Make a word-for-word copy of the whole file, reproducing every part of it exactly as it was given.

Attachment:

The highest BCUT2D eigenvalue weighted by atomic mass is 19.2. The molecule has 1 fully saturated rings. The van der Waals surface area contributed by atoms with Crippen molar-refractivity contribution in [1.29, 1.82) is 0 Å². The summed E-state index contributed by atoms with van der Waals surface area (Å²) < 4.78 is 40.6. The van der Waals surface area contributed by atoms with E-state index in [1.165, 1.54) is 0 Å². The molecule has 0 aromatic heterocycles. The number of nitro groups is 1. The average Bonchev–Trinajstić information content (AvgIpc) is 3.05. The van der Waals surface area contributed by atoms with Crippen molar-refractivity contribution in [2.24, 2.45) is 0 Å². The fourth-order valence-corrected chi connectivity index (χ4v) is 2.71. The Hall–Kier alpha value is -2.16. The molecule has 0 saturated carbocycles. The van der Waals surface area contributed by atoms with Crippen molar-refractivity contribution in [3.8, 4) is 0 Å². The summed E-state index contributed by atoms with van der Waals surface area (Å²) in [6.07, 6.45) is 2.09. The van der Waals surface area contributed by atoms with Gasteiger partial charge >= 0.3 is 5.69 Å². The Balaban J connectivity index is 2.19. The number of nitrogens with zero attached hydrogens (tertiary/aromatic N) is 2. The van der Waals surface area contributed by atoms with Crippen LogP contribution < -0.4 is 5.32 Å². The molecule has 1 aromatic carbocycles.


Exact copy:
The highest BCUT2D eigenvalue weighted by atomic mass is 19.2. The molecule has 1 fully saturated rings. The van der Waals surface area contributed by atoms with Crippen molar-refractivity contribution in [1.29, 1.82) is 0 Å². The summed E-state index contributed by atoms with van der Waals surface area (Å²) < 4.78 is 40.6. The van der Waals surface area contributed by atoms with E-state index in [1.165, 1.54) is 0 Å². The molecule has 0 aromatic heterocycles. The number of nitro groups is 1. The average Bonchev–Trinajstić information content (AvgIpc) is 3.05. The van der Waals surface area contributed by atoms with Crippen molar-refractivity contribution in [2.24, 2.45) is 0 Å². The fourth-order valence-corrected chi connectivity index (χ4v) is 2.71. The Hall–Kier alpha value is -2.16. The molecule has 0 saturated carbocycles. The van der Waals surface area contributed by atoms with Crippen molar-refractivity contribution in [3.8, 4) is 0 Å². The summed E-state index contributed by atoms with van der Waals surface area (Å²) in [6.07, 6.45) is 2.09. The van der Waals surface area contributed by atoms with Gasteiger partial charge >= 0.3 is 5.69 Å². The Balaban J connectivity index is 2.19. The number of nitrogens with zero attached hydrogens (tertiary/aromatic N) is 2. The van der Waals surface area contributed by atoms with Crippen LogP contribution < -0.4 is 5.32 Å². The molecule has 1 aromatic carbocycles.